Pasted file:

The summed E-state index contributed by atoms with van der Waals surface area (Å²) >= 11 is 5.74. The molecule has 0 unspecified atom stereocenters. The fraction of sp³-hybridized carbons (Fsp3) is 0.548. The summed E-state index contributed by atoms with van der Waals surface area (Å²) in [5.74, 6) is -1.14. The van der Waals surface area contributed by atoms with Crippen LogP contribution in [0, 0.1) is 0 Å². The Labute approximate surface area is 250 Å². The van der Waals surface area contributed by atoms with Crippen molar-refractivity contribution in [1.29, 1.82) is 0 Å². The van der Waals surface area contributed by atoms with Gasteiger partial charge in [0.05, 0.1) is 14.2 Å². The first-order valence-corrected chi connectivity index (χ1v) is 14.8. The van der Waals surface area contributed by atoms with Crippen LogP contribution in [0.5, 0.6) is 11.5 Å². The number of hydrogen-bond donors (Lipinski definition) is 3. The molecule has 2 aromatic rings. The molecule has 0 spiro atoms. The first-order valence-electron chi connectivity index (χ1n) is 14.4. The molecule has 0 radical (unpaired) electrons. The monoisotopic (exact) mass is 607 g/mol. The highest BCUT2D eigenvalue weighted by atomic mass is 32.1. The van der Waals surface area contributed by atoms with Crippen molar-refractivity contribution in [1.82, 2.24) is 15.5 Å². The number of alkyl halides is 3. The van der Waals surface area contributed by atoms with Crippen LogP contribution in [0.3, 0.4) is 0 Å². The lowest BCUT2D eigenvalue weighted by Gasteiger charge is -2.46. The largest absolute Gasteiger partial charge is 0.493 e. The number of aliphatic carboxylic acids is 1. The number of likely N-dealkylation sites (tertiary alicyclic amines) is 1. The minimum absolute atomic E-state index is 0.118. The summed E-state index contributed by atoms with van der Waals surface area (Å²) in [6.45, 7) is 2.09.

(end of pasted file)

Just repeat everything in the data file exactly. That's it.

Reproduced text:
The summed E-state index contributed by atoms with van der Waals surface area (Å²) >= 11 is 5.74. The molecule has 0 unspecified atom stereocenters. The fraction of sp³-hybridized carbons (Fsp3) is 0.548. The summed E-state index contributed by atoms with van der Waals surface area (Å²) in [5.74, 6) is -1.14. The van der Waals surface area contributed by atoms with Crippen LogP contribution in [0, 0.1) is 0 Å². The Labute approximate surface area is 250 Å². The van der Waals surface area contributed by atoms with Crippen molar-refractivity contribution in [1.29, 1.82) is 0 Å². The van der Waals surface area contributed by atoms with Gasteiger partial charge in [0.05, 0.1) is 14.2 Å². The first-order valence-corrected chi connectivity index (χ1v) is 14.8. The van der Waals surface area contributed by atoms with Crippen LogP contribution in [0.5, 0.6) is 11.5 Å². The number of hydrogen-bond donors (Lipinski definition) is 3. The molecule has 2 aromatic rings. The molecule has 0 spiro atoms. The first-order valence-electron chi connectivity index (χ1n) is 14.4. The molecule has 0 radical (unpaired) electrons. The monoisotopic (exact) mass is 607 g/mol. The highest BCUT2D eigenvalue weighted by atomic mass is 32.1. The van der Waals surface area contributed by atoms with Crippen molar-refractivity contribution in [1.82, 2.24) is 15.5 Å². The number of alkyl halides is 3. The van der Waals surface area contributed by atoms with Crippen LogP contribution in [0.3, 0.4) is 0 Å². The lowest BCUT2D eigenvalue weighted by Gasteiger charge is -2.46. The largest absolute Gasteiger partial charge is 0.493 e. The number of aliphatic carboxylic acids is 1. The number of likely N-dealkylation sites (tertiary alicyclic amines) is 1. The minimum absolute atomic E-state index is 0.118. The summed E-state index contributed by atoms with van der Waals surface area (Å²) in [6.45, 7) is 2.09.